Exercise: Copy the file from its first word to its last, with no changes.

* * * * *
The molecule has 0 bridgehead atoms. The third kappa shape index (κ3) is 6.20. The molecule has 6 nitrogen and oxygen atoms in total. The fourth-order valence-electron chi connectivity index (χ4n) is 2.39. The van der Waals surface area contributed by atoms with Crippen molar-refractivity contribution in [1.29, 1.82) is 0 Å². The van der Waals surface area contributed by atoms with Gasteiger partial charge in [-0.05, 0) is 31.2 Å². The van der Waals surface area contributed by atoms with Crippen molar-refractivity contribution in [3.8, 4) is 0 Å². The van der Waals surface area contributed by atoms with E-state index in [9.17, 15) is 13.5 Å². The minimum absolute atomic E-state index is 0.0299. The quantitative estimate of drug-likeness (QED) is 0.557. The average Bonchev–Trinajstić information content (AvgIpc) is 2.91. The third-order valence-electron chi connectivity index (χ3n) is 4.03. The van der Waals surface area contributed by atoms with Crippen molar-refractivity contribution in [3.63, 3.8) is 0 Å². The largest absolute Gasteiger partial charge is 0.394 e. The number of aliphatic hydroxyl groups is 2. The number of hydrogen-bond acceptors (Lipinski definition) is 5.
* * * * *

The molecule has 0 bridgehead atoms. The third kappa shape index (κ3) is 6.20. The molecule has 6 nitrogen and oxygen atoms in total. The fourth-order valence-electron chi connectivity index (χ4n) is 2.39. The van der Waals surface area contributed by atoms with Crippen molar-refractivity contribution in [1.29, 1.82) is 0 Å². The van der Waals surface area contributed by atoms with Gasteiger partial charge in [-0.05, 0) is 31.2 Å². The van der Waals surface area contributed by atoms with Crippen molar-refractivity contribution in [3.8, 4) is 0 Å². The van der Waals surface area contributed by atoms with E-state index in [9.17, 15) is 13.5 Å². The minimum absolute atomic E-state index is 0.0299. The quantitative estimate of drug-likeness (QED) is 0.557. The average Bonchev–Trinajstić information content (AvgIpc) is 2.91. The third-order valence-electron chi connectivity index (χ3n) is 4.03. The van der Waals surface area contributed by atoms with Crippen molar-refractivity contribution in [3.63, 3.8) is 0 Å². The largest absolute Gasteiger partial charge is 0.394 e. The number of aliphatic hydroxyl groups is 2. The number of hydrogen-bond acceptors (Lipinski definition) is 5.